Whereas Forum for Young Canadians brings students from across Canada each year to the nation's capital to be introduced to government institutions such as the House of Commons, the Senate and the Supreme Court, among other important and interesting governmental processes; and

Whereas Mr. Luke McLellan of Noel Shore and Ms. Ilona Corbin of Upper Rawdon, honour students, with distinction, from Hants North Rural High, were accepted by Forum for Young Canadians to travel to Ottawa last March to see how government works;

Therefore be it resolved that this House of Assembly commend students Luke McLellan and Ilona Corbin of Hants North Rural High School for being chosen by the Forum for Young Canadians to visit the federal seat of government in Ottawa.

Mr. Speaker, I request waiver of notice.

MR. SPEAKER: There has been a request for waiver.

Is it agreed?

It is agreed.

Would all those in favour of the motion please say Aye. Contrary minded, Nay.

The motion is carried.

The honourable member for Cape Breton South.

[Page 2667]

RESOLUTION NO. 1352

MR. MANNING MACDONALD: Mr. Speaker, I hereby give notice that on a future day I shall move the adoption of the following resolution:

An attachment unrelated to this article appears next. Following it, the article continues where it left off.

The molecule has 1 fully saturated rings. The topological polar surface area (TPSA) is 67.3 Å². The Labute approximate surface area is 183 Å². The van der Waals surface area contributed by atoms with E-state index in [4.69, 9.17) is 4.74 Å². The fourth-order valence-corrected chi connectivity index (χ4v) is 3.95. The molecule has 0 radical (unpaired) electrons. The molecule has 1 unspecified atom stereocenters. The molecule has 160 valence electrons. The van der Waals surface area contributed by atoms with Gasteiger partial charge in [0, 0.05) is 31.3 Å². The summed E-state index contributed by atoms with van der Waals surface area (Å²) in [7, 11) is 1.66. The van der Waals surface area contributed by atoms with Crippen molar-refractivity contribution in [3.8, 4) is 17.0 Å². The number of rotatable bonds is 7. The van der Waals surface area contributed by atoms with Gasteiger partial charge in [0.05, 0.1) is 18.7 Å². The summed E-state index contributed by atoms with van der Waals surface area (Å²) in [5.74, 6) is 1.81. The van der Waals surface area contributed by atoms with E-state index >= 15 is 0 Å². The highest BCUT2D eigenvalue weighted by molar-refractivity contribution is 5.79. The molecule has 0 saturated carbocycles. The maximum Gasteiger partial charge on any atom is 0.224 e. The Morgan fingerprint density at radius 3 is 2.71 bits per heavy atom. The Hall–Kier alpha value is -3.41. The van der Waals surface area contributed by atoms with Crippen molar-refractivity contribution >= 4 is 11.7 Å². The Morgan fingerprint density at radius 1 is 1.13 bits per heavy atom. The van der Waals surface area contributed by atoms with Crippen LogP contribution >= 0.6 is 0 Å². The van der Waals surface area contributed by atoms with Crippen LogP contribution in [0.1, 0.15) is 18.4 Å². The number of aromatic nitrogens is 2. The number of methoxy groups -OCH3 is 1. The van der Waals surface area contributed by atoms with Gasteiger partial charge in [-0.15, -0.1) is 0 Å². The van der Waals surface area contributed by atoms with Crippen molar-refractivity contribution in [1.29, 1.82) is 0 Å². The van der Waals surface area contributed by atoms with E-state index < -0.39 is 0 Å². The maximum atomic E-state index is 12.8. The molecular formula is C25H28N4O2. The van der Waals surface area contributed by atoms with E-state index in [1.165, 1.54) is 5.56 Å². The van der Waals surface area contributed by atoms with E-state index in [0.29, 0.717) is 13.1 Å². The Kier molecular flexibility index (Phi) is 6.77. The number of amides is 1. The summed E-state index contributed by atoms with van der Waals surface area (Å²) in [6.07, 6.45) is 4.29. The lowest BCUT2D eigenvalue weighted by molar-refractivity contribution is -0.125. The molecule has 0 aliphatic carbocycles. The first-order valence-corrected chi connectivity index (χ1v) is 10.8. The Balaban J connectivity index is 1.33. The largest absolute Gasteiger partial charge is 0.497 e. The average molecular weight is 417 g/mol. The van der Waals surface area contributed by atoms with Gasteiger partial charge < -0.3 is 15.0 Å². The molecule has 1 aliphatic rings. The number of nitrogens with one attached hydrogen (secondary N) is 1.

Whereas the Nova Scotia Schools Athletic Federation High School Cheerleading Championships were held at Auburn Drive High School in Cole Harbour; and

Whereas after a year of dedicated training, the Sydney Academy Wildcats competed in the competition after placing third in the Highland Region Championships to qualify; and

Whereas after competing against 11 teams from across the province, the Sydney Academy Wildcats won the competition, taking home provincial championships for the first time since 1985;

Therefore be it resolved that the members of this Legislature acknowledge the hard work and dedication it takes to succeed at this level in cheerleading and congratulate the Sydney Academy Wildcats for a job well done.

Mr. Speaker, I request waiver of notice.

[12:30 p.m.]

MR. SPEAKER: There has been a request for waiver.

Is it agreed?

It is agreed.

Would all those in favour of the motion please say Aye. Contrary minded, Nay.

The motion is carried.

The honourable member for Shelburne.

RESOLUTION NO. 1353

MR. CECIL O'DONNELL: Mr. Speaker, I hereby give notice that on a future day I shall move the adoption of the following resolution:

Whereas the federal government has added further insult to injury when it shut down debate on changes to the national firearms registry; and

[Page 2668]

Whereas this unprecedented move by the Senate to split the Commons bill is even opposed by members of the federal government's own Party; and

Whereas this country's Auditor General has found that Parliament has been kept in the dark about the ballooning costs of this billion dollar debacle;

Therefore be it resolved that the members of this House join me in condemning the federal government's secretive actions that infringe on the democratic rights of Members of Parliament and all Canadians.

Mr. Speaker, I request waiver of notice.

MR. SPEAKER: There has been a request for waiver.

Is it agreed?

It is agreed.